Amber fever: how illegal night prospectors work in western Ukraine
Based on material from The Caucasian Knot
It’s night time. Men in uniform and cars stopped alongside the road leading to a village called Klesov in western Ukraine. On both the right and left sides are dozens of motorized pumps and hundreds of people. All this despite the fact that the authorities have announced the defeat of the so-called ‘amber-mafia’.
Prospectors work with pumps at night, and pick up the pieces during the day.
“I got a bit. I go around and I dig it out. It works out. What else am I supposed to do?” says one woman who we met on the road not far from the ‘Amber Klondike’.
She’s on a scooter, in rubber boots and wielding a scoop-net – a widely used tool here among residents. The woman doesn’t live far from here, but declines to tell us her name and asked us not to show her face.
“I have been digging for amber for three years already, maybe even four. I need money for my home which I am building, and for an operation for my relatives. I have to do it. Otherwise I just don’t know what else to do. I have four boys and a girl,” she says.
The money that she gets from these night-time excursions is enough for education, building her home and her day-to-day life. Almost all the local residents live and earn money like this.
“It’s been like this for a hundred years. Someone did it back then – someone does it now,” says the Klesov resident.
“But for a long while people weren’t doing this – and now they’ve started again?” we asked.
“There’s some understanding [between the people and the state]. I don’t get involved in it. They have their own problems,” she says.
The outskirts of the village are easily visible – there is a road that is traveled upon by hundreds of automobiles ever day.
Different sources give us different ‘ticket prices’ for the right to mine amber: it costs 250 – 350 dollars to install a pump here, and 1 000 dollars to get water from ready-made canals.
The head of the Sarnenski police department, Sergey Smalyuk, believes that the illegal amber mining is not taking place on a massive scale so far. He believes that in recent times there has been very little occurrence, and he tells us that what we filmed on camera was a unique case.
“Mass mining is, in my opinion, a hundred motors, fifty motors. That would be large-scale mining. There are occasional cases of this. I can’t say anything more,” says Smalyuk.
“One week ago we observed how there were several motors working there. They were digging out new canals and the pumps were running,” we continued.
“There is currently no mass mining of raw amber on the territory of Sarnenski district,” says Smaglyuk, accentuating every syllable.
While the police try to deal with the mining, or at least show that they are combating it, prospectors fearlessly and without end publish photos and video proof of their own work.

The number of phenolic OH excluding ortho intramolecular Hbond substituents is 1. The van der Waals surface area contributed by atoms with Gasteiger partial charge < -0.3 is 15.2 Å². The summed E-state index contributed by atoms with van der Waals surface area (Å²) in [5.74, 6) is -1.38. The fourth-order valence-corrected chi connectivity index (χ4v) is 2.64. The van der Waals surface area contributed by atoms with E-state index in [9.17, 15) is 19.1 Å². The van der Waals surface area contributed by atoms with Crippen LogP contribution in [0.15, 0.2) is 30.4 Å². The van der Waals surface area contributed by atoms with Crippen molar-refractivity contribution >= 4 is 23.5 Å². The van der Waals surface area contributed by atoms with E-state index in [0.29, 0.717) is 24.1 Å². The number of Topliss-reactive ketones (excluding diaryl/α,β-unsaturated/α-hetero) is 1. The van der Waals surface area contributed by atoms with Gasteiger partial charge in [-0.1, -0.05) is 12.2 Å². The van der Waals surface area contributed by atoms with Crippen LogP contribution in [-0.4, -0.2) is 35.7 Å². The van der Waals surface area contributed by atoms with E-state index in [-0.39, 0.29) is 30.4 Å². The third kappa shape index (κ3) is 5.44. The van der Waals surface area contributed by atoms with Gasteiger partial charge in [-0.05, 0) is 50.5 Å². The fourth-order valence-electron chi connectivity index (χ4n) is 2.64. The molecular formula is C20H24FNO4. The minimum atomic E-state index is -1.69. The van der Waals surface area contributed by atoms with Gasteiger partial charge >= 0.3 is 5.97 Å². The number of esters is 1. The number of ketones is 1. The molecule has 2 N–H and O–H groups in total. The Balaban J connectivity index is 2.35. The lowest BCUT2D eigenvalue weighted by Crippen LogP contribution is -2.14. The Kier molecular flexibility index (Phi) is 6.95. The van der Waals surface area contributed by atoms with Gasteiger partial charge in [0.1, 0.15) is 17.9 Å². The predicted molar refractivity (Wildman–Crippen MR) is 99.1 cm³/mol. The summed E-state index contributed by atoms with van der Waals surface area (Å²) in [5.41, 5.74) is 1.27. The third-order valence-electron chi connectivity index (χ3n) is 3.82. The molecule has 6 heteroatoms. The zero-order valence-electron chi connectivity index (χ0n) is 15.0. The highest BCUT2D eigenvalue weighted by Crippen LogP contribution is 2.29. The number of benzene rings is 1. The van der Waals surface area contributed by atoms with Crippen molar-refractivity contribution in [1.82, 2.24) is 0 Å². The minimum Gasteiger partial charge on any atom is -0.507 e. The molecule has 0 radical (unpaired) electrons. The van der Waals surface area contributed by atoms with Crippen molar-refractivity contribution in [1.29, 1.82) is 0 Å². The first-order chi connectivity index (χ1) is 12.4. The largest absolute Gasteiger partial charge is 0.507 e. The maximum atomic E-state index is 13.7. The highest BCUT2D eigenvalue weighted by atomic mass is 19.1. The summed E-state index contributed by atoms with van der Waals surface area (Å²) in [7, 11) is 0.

In one of the local groups on social media we were able to find an advertisement looking for workers from among the local residents.
“I saw your advertisement on ‘VKontakte’ [ed. Russian social media website, much like Facebook],” we say after giving them a call.
“Yes, well we need workers. Workers in Olevsk. Where are you from?”
Workers are given tools and paid either about 5 000 – 6 000 hriven a month or are given a percentage of what they are able to mine. The person we got in touch with turned out to be a caring and conscientious sort of type, and was ready to offer us a sort of ‘minimal packet’ of benefits.
“If you get some people involved, about four or five people, I’ll even set up some small accommodation for you…I have my prices written here – either twenty percent of the takings or a stable salary, whatever you like. I’ll find you a home – well, in theory there are already accommodations next to the spot you’d be working at. There’s electricity, heating – it’s a warm little place, we’ll bring the firewood,” said the man.
“We work by night. We’ll keep talking, we’ll make it work out with the police. Maybe we can even work during the day,” says the employer.
He also says that we could come and work with our own pumps, and that he would solve the problems with the police.
“Just in case, I’ll make it work out with the police, and I’ll take a small percent from the earnings. But that’s in a few days time. In one word, they said that before Saturday the matter will be cleared up, and just how and where the police will allow us to work,” he says.
We sent a request for an interview with the head of the National Police, also asking them to comment on the amber mining situation.
In response, we received a letter from the National Police’s communications department with statistics and general information.
All the while, illegal prospectors of different categories continue to work towards exhausting Ukrainian mineral resources.